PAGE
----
Lexington History Museum will showcase local woman suffragists during Gallery Hop exhibit July 21. UK Professor Randolph Hollingsworth is building an online database to tell the story of Kentuckians who led the way on women’s rights.
Disciplinary procedures for lawyers should be reviewed, new Kentucky Bar Association President Bill Garmer says. But the public also should look at the many Kentucky lawyers who perform public service work for little or no money.
The Senate returns to Washington on Monday to consider Kentucky Sen. Mitch McConnell’s Obamacare replacement bill, which polls show is very unpopular. By demonizing Obamacare’s market-based approach for years, Republicans have painted themselves into a corner.
Senate version of plan to weaken former President Barack Obama’s Affordable Care Act would hurt tens of thousands of Kentuckians. But Senate Majority Leader Mitch McConnell of Kentucky wants the bill passed soon with little debate.
The Kentucky Historical Society is celebrating the state’s 225th anniversary by asking this question across the state, hoping to help people find solutions to today’s and tomorrow’s challenges with lessons from the past.
The Nicholasville-based company now has 11 short lines in its 30-year-old railroad unit. Company is most famous for disaster recovery efforts for the railroad industry, such as after Hurricane Katrina in 2005.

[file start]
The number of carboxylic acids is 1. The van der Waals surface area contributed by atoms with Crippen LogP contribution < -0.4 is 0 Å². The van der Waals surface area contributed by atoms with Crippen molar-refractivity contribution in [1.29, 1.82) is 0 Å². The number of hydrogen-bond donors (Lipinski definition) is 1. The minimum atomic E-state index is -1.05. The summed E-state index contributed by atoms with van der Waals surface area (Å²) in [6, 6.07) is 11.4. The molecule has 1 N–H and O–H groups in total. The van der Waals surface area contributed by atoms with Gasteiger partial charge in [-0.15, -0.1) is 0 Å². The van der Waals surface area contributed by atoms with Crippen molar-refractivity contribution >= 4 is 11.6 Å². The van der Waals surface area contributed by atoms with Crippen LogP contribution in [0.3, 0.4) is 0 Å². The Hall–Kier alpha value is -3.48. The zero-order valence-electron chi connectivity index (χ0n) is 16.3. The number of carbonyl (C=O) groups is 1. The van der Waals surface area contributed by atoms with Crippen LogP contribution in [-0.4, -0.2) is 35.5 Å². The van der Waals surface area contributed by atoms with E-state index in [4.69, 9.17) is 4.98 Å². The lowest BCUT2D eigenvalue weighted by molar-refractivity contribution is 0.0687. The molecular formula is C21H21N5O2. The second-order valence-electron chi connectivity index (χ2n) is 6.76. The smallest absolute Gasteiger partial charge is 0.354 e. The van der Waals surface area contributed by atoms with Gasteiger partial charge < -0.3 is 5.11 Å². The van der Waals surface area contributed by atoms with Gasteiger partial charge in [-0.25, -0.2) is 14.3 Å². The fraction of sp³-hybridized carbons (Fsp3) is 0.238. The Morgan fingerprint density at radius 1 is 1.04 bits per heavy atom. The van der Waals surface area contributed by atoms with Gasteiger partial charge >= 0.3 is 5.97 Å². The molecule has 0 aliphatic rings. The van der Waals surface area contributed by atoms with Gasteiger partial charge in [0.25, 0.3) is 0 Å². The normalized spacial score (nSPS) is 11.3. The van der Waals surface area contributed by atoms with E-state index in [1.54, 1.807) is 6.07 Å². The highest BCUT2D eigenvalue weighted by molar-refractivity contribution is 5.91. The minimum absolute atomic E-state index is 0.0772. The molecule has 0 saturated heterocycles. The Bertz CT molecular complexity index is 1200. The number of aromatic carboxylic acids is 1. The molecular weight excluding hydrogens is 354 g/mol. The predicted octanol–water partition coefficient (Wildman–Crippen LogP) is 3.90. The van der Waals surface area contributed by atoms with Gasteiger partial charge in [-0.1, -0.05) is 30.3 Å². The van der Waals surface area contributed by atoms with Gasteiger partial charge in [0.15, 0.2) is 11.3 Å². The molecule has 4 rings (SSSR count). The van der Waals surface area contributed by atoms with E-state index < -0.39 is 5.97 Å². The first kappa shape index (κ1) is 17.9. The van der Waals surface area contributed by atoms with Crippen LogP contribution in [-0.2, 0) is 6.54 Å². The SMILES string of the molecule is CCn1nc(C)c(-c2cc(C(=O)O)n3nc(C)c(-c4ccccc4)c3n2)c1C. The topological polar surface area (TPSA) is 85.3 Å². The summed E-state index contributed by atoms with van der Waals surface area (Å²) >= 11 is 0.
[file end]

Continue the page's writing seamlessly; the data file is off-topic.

Lexington’s Planning Commission and Urban County Council should heed the planning staff’s recommendation to focus on infill and redevelopment rather than expand the Urban Services Boundary. But it will likely require a fight.
Saturday’s Juneteenth event at Lexington’s African Cemetery No. 2 will honor 100 Union Army veterans — more than twice as many as originally were known to be buried there. One was taken prisoner in the battle made famous by the Oscar-winning movie “Glory”.
Plans call for community gardens, ‘adventure playscape’ in North Lexington Park. Grant part of $5 million given to 33 projects. Over three years, Lexington has received $912,000 in grants from the Knight Cities Challenge.
Smiley Pete, a black-and-white mutt, wandered Lexington’s downtown streets, mooching snacks and enjoying human attention. A bronze plaque and granite headstone memorializes him, and a publishing company and civic award are named in his honor.
The Headley-Whitney Museum of Art’s exhibit ‘History of Photography’ showcases rare original prints by many of photography’s masters. There also is an interactive exhibit in which local Instagram photos will be chosen for display.
Mary Todd Lincoln House celebrates 40 years as a museum. But the 211-year-old house has also been a tavern, housed several businesses and it was the brothel where Lexington’s famous madam Belle Brezing got her start.